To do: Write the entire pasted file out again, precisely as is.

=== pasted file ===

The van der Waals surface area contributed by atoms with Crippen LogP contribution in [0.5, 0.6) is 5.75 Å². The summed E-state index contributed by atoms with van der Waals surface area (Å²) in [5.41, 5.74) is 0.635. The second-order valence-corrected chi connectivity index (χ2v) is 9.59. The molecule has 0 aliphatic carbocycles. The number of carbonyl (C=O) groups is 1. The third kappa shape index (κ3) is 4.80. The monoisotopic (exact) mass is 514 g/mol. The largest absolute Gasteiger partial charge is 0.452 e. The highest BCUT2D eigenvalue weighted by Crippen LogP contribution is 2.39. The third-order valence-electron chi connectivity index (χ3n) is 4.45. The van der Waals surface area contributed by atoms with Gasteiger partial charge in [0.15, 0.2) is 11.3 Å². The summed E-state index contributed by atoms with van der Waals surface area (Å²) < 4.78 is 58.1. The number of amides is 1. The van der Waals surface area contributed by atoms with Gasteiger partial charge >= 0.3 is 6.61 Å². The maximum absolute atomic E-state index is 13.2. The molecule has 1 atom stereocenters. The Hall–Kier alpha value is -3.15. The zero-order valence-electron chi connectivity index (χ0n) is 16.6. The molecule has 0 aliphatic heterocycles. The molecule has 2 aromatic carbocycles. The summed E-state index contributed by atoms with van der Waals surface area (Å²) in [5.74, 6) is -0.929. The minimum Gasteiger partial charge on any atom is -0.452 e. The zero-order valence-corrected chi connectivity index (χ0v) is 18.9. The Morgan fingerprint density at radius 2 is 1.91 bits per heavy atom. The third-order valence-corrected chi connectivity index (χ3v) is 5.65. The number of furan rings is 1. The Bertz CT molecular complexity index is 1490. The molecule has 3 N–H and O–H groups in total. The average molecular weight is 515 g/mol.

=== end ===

The van der Waals surface area contributed by atoms with Crippen LogP contribution in [0.5, 0.6) is 5.75 Å². The summed E-state index contributed by atoms with van der Waals surface area (Å²) in [5.41, 5.74) is 0.635. The second-order valence-corrected chi connectivity index (χ2v) is 9.59. The molecule has 0 aliphatic carbocycles. The number of carbonyl (C=O) groups is 1. The third kappa shape index (κ3) is 4.80. The monoisotopic (exact) mass is 514 g/mol. The largest absolute Gasteiger partial charge is 0.452 e. The highest BCUT2D eigenvalue weighted by Crippen LogP contribution is 2.39. The third-order valence-electron chi connectivity index (χ3n) is 4.45. The van der Waals surface area contributed by atoms with Gasteiger partial charge in [0.15, 0.2) is 11.3 Å². The summed E-state index contributed by atoms with van der Waals surface area (Å²) < 4.78 is 58.1. The number of amides is 1. The van der Waals surface area contributed by atoms with Gasteiger partial charge >= 0.3 is 6.61 Å². The maximum absolute atomic E-state index is 13.2. The molecule has 1 atom stereocenters. The Hall–Kier alpha value is -3.15. The zero-order valence-electron chi connectivity index (χ0n) is 16.6. The molecule has 0 aliphatic heterocycles. The molecule has 2 aromatic carbocycles. The summed E-state index contributed by atoms with van der Waals surface area (Å²) in [5.74, 6) is -0.929. The minimum Gasteiger partial charge on any atom is -0.452 e. The zero-order valence-corrected chi connectivity index (χ0v) is 18.9. The Morgan fingerprint density at radius 2 is 1.91 bits per heavy atom. The third-order valence-corrected chi connectivity index (χ3v) is 5.65. The number of furan rings is 1. The Bertz CT molecular complexity index is 1490. The molecule has 3 N–H and O–H groups in total. The average molecular weight is 515 g/mol.